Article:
Gophers focused on improving passing attack

Minnesota ranked last in the Big Ten in passing yards last season.

Minnesota redshirt sophomore quarterback Mitch Leidner talks to the press at Big Ten Media Days in Chicago. Since Philip Nelson left the Gophers in January, Leidner has been Minnesota’s unquestioned leader.

Chelsea Gortmaker

Minnesota redshirt sophomore quarterback Mitch Leidner talks to the press at Big Ten Media Days in Chicago. Since Philip Nelson left the Gophers in January, Leidner has been Minnesota’s unquestioned leader.

Jack Satzinger

CHICAGO — Throughout last season, the Gophers claimed that having two capable quarterbacks in Philip Nelson and Mitch Leidner was a positive.

“You can play two kids that can run your offense,” offensive coordinator Matt Limegrover said in September 2013 of Minnesota’s quarterback situation.

Entering the 2014 campaign, Nelson is out of the picture and Leidner is Minnesota’s team leader. Now, the Gophers are saying that having one signal caller could help them take the next step as a football team.

“I think [in] the past, we’ve always made a decision on a quarterback and probably didn’t do that enough a year ago,” head coach Jerry Kill said Monday. “And I think when you know you’re going to be the guy, it’s a little bit different.”

When Leidner first came to Minnesota two years ago, he said he was wide-eyed. Being the sole leader at  quarterback has made him swell with confidence.

“I’m comfortable here,” he said. “I know the offense, I know what’s going on and I’m in charge of this team.”

Limegrover, Kill and quarterbacks coach Jim Zebrowski have all gushed about Leidner’s leadership during the offseason. Despite being a senior, running back David Cobb also appears to be fine with letting Leidner, a redshirt sophomore, run the team.

“He’s done a lot of film work; he’s gotten stronger,” Cobb said. “You can tell. Look at his face; he means business.”

If Leidner’s offseason focus pays off, the Gophers should be a much-improved passing team moving forward. Minnesota ranked last in the Big Ten in passing yards last season with 1,925 — more than 600 yards shy of the next-worst team.

Leidner should help build continuity with the Gophers’ receiving corps. Minnesota’s wideouts are young and unproven, but they should improve after being thrown into the fire last year.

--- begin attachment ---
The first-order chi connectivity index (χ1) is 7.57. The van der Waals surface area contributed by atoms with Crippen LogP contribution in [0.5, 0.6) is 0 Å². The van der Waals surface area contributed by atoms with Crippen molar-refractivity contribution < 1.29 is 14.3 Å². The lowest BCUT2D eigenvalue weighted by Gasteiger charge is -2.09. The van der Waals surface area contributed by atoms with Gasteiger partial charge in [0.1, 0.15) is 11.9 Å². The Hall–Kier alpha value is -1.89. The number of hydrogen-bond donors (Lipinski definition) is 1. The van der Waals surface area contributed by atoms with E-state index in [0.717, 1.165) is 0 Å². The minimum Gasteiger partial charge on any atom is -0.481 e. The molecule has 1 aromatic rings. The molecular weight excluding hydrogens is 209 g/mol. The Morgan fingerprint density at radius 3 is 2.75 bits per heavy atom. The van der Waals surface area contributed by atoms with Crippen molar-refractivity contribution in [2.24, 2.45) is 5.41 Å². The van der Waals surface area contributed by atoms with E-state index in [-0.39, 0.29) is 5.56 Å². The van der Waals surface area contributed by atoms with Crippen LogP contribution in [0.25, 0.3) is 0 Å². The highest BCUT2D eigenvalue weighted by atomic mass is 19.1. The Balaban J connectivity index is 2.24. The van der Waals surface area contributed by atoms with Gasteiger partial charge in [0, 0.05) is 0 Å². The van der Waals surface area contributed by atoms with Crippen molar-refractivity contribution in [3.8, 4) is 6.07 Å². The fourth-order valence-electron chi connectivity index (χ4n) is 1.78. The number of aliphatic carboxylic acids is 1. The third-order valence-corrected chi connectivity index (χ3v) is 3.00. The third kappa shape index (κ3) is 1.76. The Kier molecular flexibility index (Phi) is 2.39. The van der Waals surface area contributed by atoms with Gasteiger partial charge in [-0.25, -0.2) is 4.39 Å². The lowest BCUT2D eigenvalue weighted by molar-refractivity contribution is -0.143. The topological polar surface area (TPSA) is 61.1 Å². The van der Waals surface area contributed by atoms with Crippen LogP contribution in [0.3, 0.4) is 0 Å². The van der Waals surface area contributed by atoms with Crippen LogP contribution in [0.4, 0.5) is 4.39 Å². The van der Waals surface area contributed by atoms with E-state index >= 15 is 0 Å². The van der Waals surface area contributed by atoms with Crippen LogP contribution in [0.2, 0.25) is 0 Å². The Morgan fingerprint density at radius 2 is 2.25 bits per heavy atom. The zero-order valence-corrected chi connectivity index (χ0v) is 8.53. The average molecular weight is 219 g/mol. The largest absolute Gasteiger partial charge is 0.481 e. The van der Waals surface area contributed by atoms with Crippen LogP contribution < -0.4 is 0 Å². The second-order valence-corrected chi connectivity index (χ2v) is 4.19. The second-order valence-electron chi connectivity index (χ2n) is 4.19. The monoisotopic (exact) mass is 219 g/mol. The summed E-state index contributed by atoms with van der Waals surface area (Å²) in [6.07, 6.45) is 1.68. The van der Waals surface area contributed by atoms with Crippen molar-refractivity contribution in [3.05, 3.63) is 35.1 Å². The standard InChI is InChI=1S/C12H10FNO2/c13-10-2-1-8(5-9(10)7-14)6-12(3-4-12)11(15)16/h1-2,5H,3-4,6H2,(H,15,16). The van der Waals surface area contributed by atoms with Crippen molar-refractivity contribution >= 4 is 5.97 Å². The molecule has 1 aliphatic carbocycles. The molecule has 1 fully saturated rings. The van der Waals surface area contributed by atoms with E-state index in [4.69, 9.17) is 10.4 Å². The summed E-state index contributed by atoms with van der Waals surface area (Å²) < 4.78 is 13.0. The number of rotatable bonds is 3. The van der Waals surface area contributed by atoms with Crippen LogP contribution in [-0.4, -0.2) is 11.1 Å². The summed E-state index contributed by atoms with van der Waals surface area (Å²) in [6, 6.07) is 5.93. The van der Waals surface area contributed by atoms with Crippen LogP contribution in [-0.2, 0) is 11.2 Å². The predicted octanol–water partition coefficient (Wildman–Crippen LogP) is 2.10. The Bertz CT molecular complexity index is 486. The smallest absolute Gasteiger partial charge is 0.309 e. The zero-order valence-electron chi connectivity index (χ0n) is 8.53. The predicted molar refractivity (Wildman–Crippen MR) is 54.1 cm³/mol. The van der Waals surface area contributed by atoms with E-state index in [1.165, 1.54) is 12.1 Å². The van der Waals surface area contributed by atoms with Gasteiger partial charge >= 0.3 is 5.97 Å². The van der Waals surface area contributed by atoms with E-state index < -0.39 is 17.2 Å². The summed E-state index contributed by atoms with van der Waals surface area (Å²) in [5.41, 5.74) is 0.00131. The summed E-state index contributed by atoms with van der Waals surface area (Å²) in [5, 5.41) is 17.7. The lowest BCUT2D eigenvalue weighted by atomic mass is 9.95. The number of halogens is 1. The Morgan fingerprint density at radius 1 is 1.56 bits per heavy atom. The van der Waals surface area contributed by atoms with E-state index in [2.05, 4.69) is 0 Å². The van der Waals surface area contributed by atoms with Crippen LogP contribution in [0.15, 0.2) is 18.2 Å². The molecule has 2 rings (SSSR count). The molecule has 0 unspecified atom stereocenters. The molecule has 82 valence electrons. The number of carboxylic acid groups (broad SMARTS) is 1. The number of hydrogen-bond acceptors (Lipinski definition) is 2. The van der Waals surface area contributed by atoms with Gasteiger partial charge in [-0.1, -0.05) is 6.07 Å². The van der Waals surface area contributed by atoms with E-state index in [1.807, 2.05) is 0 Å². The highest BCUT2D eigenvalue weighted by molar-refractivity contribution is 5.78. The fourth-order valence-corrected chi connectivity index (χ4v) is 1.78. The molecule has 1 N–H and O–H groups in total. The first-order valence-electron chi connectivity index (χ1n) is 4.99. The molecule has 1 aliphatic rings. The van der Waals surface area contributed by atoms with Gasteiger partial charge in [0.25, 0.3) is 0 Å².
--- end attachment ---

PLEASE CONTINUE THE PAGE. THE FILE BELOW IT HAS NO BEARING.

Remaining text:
Sophomore Donovahn Jones switched from quarterback to receiver at the start of the 2013 campaign and has become one of Leidner’s top targets.

“Now he’s had a long time to work on those receiver skills, which has definitely helped him, and he’s an athletic kid,” Leidner said of Jones. “He’s going to go up and get the ball for us.”

Drew Wolitarsky joined the Gophers last season, and he holds multiple California high school receiving records. But it took him a while to adjust to the Big Ten game in his freshman year, which culminated with a touchdown reception in the Texas Bowl.

And while the duo of Jones and Wolitarsky could blossom into a serious air threat for Minnesota moving forward, KJ Maye might be Minnesota’s top receiver this season.

Gophers senior safety Cedric Thompson has faced the junior in practice and said he’s impressed.

“He’s gotten stronger; he’s gotten faster,” Thompson said. “KJ Maye has been working his tail off. You’ll see a lot of improvement.”

Minnesota will likely need improvement from all receivers and Leidner if it expects to improve on the eight wins it had last year.

The Gophers bring back a stout running game anchored by Cobb and a veteran offensive line. Minnesota’s defense is solid up front and deep in the back.

But the Gophers will face a tougher schedule this season, including a game against Ohio State and road trips to Wisconsin and Nebraska, so improving on last season’s record will be difficult without a more efficient passing attack.

Minnesota doesn’t plan on moving away from its identity as a ground-and-pound football team.

“They [power run] so much that they about knocked out one of my ribs,” Michigan State defensive lineman Shilique Calhoun said of playing the Gophers last season. “They’re that one team that regardless is going to run the power.”

But more production through the air could be the difference between another eight-win season and a season of nine or 10 victories.

“We’re gonna run the ball; we’re gonna be physical. I think everyone knows that,” Cobb said. “This year we’ll be more explosive with the passing game. Our receivers and Mitch, they came into the offseason and got 10 times better.”